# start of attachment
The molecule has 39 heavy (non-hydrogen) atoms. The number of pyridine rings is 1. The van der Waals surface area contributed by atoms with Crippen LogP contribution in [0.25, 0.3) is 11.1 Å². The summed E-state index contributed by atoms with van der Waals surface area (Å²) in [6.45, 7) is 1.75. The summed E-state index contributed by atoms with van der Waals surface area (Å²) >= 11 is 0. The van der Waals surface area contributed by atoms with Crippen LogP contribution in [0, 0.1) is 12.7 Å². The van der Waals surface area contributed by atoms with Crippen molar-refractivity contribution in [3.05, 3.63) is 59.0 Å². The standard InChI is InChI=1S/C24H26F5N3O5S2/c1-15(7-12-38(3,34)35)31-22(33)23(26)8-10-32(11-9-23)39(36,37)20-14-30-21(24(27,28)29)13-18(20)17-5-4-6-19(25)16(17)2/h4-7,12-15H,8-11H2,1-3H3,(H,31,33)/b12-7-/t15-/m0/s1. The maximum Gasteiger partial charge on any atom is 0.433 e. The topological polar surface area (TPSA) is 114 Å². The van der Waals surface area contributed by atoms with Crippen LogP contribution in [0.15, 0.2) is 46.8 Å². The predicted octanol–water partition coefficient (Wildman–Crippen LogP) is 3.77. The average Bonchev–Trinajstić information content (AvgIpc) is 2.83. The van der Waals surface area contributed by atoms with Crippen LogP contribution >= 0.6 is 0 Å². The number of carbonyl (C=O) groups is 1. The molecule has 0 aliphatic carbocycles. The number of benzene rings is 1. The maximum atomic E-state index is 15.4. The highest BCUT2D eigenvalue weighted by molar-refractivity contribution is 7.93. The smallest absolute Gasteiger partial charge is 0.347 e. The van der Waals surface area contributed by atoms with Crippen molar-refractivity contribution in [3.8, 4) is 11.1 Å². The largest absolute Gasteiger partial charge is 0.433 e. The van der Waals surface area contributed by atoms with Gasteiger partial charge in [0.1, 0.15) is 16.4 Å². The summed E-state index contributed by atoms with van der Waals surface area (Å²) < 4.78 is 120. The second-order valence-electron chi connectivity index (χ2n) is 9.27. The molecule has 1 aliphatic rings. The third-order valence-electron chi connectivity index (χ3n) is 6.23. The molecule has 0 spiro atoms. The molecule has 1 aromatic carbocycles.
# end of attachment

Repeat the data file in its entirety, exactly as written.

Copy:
The molecule has 39 heavy (non-hydrogen) atoms. The number of pyridine rings is 1. The van der Waals surface area contributed by atoms with Crippen LogP contribution in [0.25, 0.3) is 11.1 Å². The summed E-state index contributed by atoms with van der Waals surface area (Å²) in [6.45, 7) is 1.75. The summed E-state index contributed by atoms with van der Waals surface area (Å²) >= 11 is 0. The van der Waals surface area contributed by atoms with Crippen LogP contribution in [0, 0.1) is 12.7 Å². The van der Waals surface area contributed by atoms with Crippen molar-refractivity contribution in [3.05, 3.63) is 59.0 Å². The standard InChI is InChI=1S/C24H26F5N3O5S2/c1-15(7-12-38(3,34)35)31-22(33)23(26)8-10-32(11-9-23)39(36,37)20-14-30-21(24(27,28)29)13-18(20)17-5-4-6-19(25)16(17)2/h4-7,12-15H,8-11H2,1-3H3,(H,31,33)/b12-7-/t15-/m0/s1. The maximum Gasteiger partial charge on any atom is 0.433 e. The topological polar surface area (TPSA) is 114 Å². The van der Waals surface area contributed by atoms with Crippen LogP contribution in [0.15, 0.2) is 46.8 Å². The predicted octanol–water partition coefficient (Wildman–Crippen LogP) is 3.77. The average Bonchev–Trinajstić information content (AvgIpc) is 2.83. The van der Waals surface area contributed by atoms with Crippen LogP contribution >= 0.6 is 0 Å². The number of carbonyl (C=O) groups is 1. The molecule has 0 aliphatic carbocycles. The number of benzene rings is 1. The maximum atomic E-state index is 15.4. The highest BCUT2D eigenvalue weighted by molar-refractivity contribution is 7.93. The smallest absolute Gasteiger partial charge is 0.347 e. The van der Waals surface area contributed by atoms with Crippen molar-refractivity contribution in [3.8, 4) is 11.1 Å². The largest absolute Gasteiger partial charge is 0.433 e. The van der Waals surface area contributed by atoms with Gasteiger partial charge in [0.1, 0.15) is 16.4 Å². The summed E-state index contributed by atoms with van der Waals surface area (Å²) < 4.78 is 120. The second-order valence-electron chi connectivity index (χ2n) is 9.27. The molecule has 1 aliphatic rings. The third-order valence-electron chi connectivity index (χ3n) is 6.23. The molecule has 0 spiro atoms. The molecule has 1 aromatic carbocycles.